Country music superstar Shania Twain is sharing new details about the health battle she says she faced due to Lyme disease.
Twain, 56, said she thought she had lost the ability to sing after a tick bite she got while horseback riding in 2003 led to Lyme disease, a tick-borne infectious disease that, if left untreated, can affect the joints, heart and nervous system, according to the Centers for Disease Control and Prevention.
"My voice was never the same again," Twain said in a new documentary about her life, "Not Just a Girl." "I thought I'd lost my voice forever. I thought that was it, [and] I would never, ever sing again."
Twain was in the height of her career when she was diagnosed with Lyme disease. She says in the documentary the condition affected her ability to perform.
"My symptoms were quite scary because before I was diagnosed, I was on stage very dizzy. I was losing my balance. I was afraid I was going to fall off the stage," she said. "I was having these very, very, very millisecond blackouts, but regularly, every minute or every 30 seconds."
In a 2020 appearance on ABC's "The View", Twain said it took "several years" for doctors to connect the problems with her voice to her Lyme disease diagnosis.
She said the disease caused damage to her vocal cords in the three weeks between when she was bitten by a tick and when she started treatment for the infection.
"There were seven years where I could not, for example, yell out for my dog. My voice would just cut out in certain places," said Twain. "And it took another several years to determine what it was. It wasn't anything obvious. Nobody connected the Lyme disease to it. In the end, a neurologist finally connected that it was the nerve to each vocal cord."
- 2December 14, 2021
Twain said that although her voice was permanently impacted, she feels grateful the disease didn't attack another part of her body, like her heart.
"It was just a very unfortunate, ironic problem since I'm a singer, but I feel so grateful and so lucky that it didn't attack somewhere else because it's so debilitating," she said, adding that she now has a "grip" on the disease. "I have a different voice now but I own it. I love my voice now."
What to know about Lyme disease
The illness, caused by the bacterium Borrelia burgdorferi, is transmitted to humans via tick bites and is more likely to be contracted in the late spring, summer and fall. In most cases, the tick must be attached to the skin for at least 36 hours before the bacterium can be transmitted.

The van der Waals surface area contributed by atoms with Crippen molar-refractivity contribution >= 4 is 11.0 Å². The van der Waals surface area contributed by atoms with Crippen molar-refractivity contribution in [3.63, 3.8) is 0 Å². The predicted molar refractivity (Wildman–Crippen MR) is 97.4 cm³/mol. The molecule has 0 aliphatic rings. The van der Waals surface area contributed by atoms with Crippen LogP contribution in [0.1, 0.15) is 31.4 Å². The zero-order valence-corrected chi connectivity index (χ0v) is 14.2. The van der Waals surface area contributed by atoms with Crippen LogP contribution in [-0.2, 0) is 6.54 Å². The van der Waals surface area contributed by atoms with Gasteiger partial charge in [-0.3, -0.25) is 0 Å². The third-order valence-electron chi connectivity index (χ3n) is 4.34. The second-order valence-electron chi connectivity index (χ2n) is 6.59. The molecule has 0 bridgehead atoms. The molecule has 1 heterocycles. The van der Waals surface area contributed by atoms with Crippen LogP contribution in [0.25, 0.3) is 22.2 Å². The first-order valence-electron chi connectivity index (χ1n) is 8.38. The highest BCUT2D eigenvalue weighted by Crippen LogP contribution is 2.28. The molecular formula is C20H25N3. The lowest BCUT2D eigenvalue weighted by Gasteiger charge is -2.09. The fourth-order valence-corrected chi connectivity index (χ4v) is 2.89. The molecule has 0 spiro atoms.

Symptoms generally appear after one week, with approximately 70% to 80% of people experiencing a classic “bull's eye” rash which expands in size at the site of the bite.
Symptoms in the acute phase include fever, headache and fatigue. If left untreated, the infection can spread to joints, the heart and the nervous system. People also may experience lingering symptoms that last months or even years, such as muscle and joint pain, cognitive defects and sleep disturbances, according to the CDC.
Once confirmed with laboratory testing, most cases can be treated for a few weeks with antibiotics. According to the Mayo Clinic, Lyme disease should be treated immediately and may require intravenous antibiotics if the case is severe.
Lyme disease is most commonly found in the Northeast and upper Midwest, with 96% of all cases in 14 states -- Connecticut, Delaware, Maine, Maryland, Massachusetts, Minnesota, New Hampshire, New Jersey, New York, Pennsylvania, Rhode Island, Vermont, Virginia and Wisconsin, according to the CDC.
The CDC recommends preventive measures to avoid ticks including avoiding "wooded and brushy areas with high grass and leaf litter," and walking in the center of trails.
When hiking or in wooded areas, you can also treat your clothes and gear with products containing 0.5% permethrin, according to the CDC. They also recommend always doing a "tick check" after being outside and wearing insect repellent with Deet.
Ticks can also come into the home through clothing and pets, so the CDC recommends checking pets for ticks and tumble drying clothes on high heat for 10 minutes after coming indoors to kill ticks.
If you are ever in a situation where you are bitten by a tick, the Cleveland Clinic recommends tugging gently but firmly near the head of the tick until it releases its hold on the skin.
People who are outdoors in areas that may have ticks should also conduct a full body check when they return, including checking under the arms, in and around the ears, inside the belly button, behind the knees, in and around the hair, between the legs and around the waist, the CDC recommends.
John Smith, M.D., a psychiatrist and contributor to the ABC News Medical Unit, contributed to this report.